Relying purely on human intuition is very difficult when it comes to making educated investment decisions, especially when the market is constantly reaching new highs.

Historically, market peaks have signaled hard times ahead.  Following the peak in 1929, America faced the Great Depression and a drawdown of 87%.  In 2001, the technology bubble burst, and the market dropped 43% over the next 30 months.  A third familiar example is the housing bubble of 2007.  After the market peaked in May 2007, it dropped 48% to its bottom in March 2009.

3 years after market peaks

The most memorable market losses, however, do not mirror the actual trend.  In fact, historical data show that market peaks are usually followed by positive returns once the drawdown has been weathered.  The graph below tracks the three-year period following market peaks in 1926, 1995, and 1996. 3 years after market peaks

Following peaks in 1926 and 1995, the market increased more than 100% over the subsequent three years.  After a peak in 1996, the market increased 94%.  Based on monthly historical data from 1900, the probability that a market high is followed by a three-year positive return has been 71% with an average return of 22%.  An investor has been much more likely to gain over the three years following any market high.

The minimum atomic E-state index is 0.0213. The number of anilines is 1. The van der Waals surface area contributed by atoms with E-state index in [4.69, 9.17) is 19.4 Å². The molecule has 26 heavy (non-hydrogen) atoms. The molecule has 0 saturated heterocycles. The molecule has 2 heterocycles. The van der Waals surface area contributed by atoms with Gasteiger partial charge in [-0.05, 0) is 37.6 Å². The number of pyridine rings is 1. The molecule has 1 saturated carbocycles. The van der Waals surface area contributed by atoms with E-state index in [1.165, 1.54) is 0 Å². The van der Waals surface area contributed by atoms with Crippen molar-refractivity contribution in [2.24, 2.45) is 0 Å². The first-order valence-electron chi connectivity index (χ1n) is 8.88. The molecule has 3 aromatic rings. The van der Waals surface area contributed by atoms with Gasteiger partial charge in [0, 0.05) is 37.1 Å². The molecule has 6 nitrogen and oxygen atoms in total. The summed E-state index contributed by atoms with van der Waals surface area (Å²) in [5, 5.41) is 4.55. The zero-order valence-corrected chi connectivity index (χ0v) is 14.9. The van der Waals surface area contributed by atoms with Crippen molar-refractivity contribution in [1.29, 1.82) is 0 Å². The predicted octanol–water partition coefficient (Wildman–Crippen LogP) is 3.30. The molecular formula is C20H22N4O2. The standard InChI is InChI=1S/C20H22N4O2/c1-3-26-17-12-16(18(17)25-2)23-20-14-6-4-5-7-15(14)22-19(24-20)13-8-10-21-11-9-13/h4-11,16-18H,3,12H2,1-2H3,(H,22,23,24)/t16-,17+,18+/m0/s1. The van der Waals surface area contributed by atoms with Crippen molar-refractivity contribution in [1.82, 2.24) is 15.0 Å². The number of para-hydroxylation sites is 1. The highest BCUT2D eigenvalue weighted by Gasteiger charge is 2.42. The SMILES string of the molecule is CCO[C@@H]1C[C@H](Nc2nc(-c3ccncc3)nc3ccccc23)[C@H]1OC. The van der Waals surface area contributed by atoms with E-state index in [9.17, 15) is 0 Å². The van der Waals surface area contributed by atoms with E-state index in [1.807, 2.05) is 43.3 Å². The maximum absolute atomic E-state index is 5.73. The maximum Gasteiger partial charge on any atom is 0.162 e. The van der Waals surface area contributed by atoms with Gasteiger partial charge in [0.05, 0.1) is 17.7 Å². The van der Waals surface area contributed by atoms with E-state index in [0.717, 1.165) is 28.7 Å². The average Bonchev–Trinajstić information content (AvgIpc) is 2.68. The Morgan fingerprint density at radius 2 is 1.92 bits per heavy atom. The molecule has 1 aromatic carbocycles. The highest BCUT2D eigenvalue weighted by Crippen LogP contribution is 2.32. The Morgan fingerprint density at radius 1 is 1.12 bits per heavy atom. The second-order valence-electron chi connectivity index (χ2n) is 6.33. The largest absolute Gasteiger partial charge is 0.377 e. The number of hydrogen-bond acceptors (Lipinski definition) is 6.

Human intuition might encourage an investor to flee from the market following a peak since the prospect of sharp drawdowns is ever in mind, but this decision could cause the investor to miss out on substantial gains.  At Newfound, our momentum models filter out noise and identify market trends through rule-based, quantitative investment strategies, rather than human intuition.  In this way, we can identify signals in the market to determine whether it is appropriate to remain invested or to protect capital.

Nathan is a Vice President at Newfound Research, a quantitative asset manager offering a suite of separately managed accounts and mutual funds. At Newfound, Nathan is responsible for investment research, strategy development, and supporting the portfolio management team.

Prior to joining Newfound, he was a chemical engineer at URS, a global engineering firm in the oil, natural gas, and biofuels industry where he was responsible for process simulation development, project economic analysis, and the creation of in-house software.

Nathan holds a Master of Science in Computational Finance from Carnegie Mellon University and graduated summa cum laude from Case Western Reserve University with a Bachelor of Science in Chemical Engineering and a minor in Mathematics.